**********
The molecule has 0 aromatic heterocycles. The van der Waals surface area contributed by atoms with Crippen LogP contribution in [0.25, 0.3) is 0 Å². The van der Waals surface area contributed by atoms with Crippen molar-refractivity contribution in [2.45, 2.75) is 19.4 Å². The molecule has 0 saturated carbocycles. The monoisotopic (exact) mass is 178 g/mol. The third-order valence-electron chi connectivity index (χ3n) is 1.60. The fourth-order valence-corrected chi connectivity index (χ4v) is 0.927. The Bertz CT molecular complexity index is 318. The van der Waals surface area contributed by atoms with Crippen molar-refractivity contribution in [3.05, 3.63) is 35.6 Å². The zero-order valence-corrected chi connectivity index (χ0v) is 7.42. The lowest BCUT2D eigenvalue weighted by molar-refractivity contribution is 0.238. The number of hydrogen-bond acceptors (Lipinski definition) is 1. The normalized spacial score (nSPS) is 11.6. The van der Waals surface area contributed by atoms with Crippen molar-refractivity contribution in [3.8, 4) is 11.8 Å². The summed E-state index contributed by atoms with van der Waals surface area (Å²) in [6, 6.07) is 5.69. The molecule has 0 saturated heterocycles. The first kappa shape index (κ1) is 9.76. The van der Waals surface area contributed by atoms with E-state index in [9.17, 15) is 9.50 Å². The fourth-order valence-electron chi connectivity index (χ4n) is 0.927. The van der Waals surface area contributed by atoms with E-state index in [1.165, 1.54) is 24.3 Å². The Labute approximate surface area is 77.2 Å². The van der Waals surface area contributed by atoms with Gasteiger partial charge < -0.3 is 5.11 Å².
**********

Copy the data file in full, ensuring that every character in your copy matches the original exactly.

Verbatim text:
The molecule has 0 aromatic heterocycles. The van der Waals surface area contributed by atoms with Crippen LogP contribution in [0.25, 0.3) is 0 Å². The van der Waals surface area contributed by atoms with Crippen molar-refractivity contribution in [2.45, 2.75) is 19.4 Å². The molecule has 0 saturated carbocycles. The monoisotopic (exact) mass is 178 g/mol. The third-order valence-electron chi connectivity index (χ3n) is 1.60. The fourth-order valence-corrected chi connectivity index (χ4v) is 0.927. The Bertz CT molecular complexity index is 318. The van der Waals surface area contributed by atoms with Crippen molar-refractivity contribution in [3.05, 3.63) is 35.6 Å². The zero-order valence-corrected chi connectivity index (χ0v) is 7.42. The lowest BCUT2D eigenvalue weighted by molar-refractivity contribution is 0.238. The number of hydrogen-bond acceptors (Lipinski definition) is 1. The normalized spacial score (nSPS) is 11.6. The van der Waals surface area contributed by atoms with Crippen molar-refractivity contribution in [3.8, 4) is 11.8 Å². The summed E-state index contributed by atoms with van der Waals surface area (Å²) in [6, 6.07) is 5.69. The molecule has 0 saturated heterocycles. The first kappa shape index (κ1) is 9.76. The van der Waals surface area contributed by atoms with E-state index in [9.17, 15) is 9.50 Å². The fourth-order valence-electron chi connectivity index (χ4n) is 0.927. The van der Waals surface area contributed by atoms with E-state index in [1.165, 1.54) is 24.3 Å². The Labute approximate surface area is 77.2 Å². The van der Waals surface area contributed by atoms with Gasteiger partial charge < -0.3 is 5.11 Å².